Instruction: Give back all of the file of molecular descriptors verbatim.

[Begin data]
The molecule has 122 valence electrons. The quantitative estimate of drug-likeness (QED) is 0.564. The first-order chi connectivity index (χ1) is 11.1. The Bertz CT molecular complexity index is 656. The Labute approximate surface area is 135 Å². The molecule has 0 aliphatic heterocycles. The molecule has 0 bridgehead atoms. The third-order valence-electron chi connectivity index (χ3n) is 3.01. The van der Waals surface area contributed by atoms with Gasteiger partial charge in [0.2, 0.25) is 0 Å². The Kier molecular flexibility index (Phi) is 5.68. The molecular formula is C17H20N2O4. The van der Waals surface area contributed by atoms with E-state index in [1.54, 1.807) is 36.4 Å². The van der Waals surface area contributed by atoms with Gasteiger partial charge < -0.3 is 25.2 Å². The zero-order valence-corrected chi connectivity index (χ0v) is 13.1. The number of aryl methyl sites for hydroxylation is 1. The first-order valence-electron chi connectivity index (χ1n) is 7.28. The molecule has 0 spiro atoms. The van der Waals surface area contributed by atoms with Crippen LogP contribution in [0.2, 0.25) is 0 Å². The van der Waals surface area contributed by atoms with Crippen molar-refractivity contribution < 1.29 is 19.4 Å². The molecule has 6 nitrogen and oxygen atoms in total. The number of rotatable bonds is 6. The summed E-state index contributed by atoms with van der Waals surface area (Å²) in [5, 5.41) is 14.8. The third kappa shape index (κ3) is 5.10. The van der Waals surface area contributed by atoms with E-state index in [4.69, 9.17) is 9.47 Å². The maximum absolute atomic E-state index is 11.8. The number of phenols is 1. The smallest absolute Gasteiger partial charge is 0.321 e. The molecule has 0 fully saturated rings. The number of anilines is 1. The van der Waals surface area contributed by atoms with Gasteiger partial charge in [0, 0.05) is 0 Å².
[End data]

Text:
The molecule has 122 valence electrons. The quantitative estimate of drug-likeness (QED) is 0.564. The first-order chi connectivity index (χ1) is 11.1. The Bertz CT molecular complexity index is 656. The Labute approximate surface area is 135 Å². The molecule has 0 aliphatic heterocycles. The molecule has 0 bridgehead atoms. The third-order valence-electron chi connectivity index (χ3n) is 3.01. The van der Waals surface area contributed by atoms with Gasteiger partial charge in [0.2, 0.25) is 0 Å². The Kier molecular flexibility index (Phi) is 5.68. The molecular formula is C17H20N2O4. The van der Waals surface area contributed by atoms with E-state index in [1.54, 1.807) is 36.4 Å². The van der Waals surface area contributed by atoms with Gasteiger partial charge < -0.3 is 25.2 Å². The zero-order valence-corrected chi connectivity index (χ0v) is 13.1. The number of aryl methyl sites for hydroxylation is 1. The first-order valence-electron chi connectivity index (χ1n) is 7.28. The molecule has 0 spiro atoms. The van der Waals surface area contributed by atoms with Crippen LogP contribution in [0.2, 0.25) is 0 Å². The van der Waals surface area contributed by atoms with Crippen molar-refractivity contribution < 1.29 is 19.4 Å². The molecule has 6 nitrogen and oxygen atoms in total. The number of rotatable bonds is 6. The summed E-state index contributed by atoms with van der Waals surface area (Å²) in [5, 5.41) is 14.8. The third kappa shape index (κ3) is 5.10. The van der Waals surface area contributed by atoms with E-state index in [4.69, 9.17) is 9.47 Å². The maximum absolute atomic E-state index is 11.8. The number of phenols is 1. The smallest absolute Gasteiger partial charge is 0.321 e. The molecule has 0 fully saturated rings. The number of anilines is 1. The van der Waals surface area contributed by atoms with Gasteiger partial charge in [0, 0.05) is 0 Å².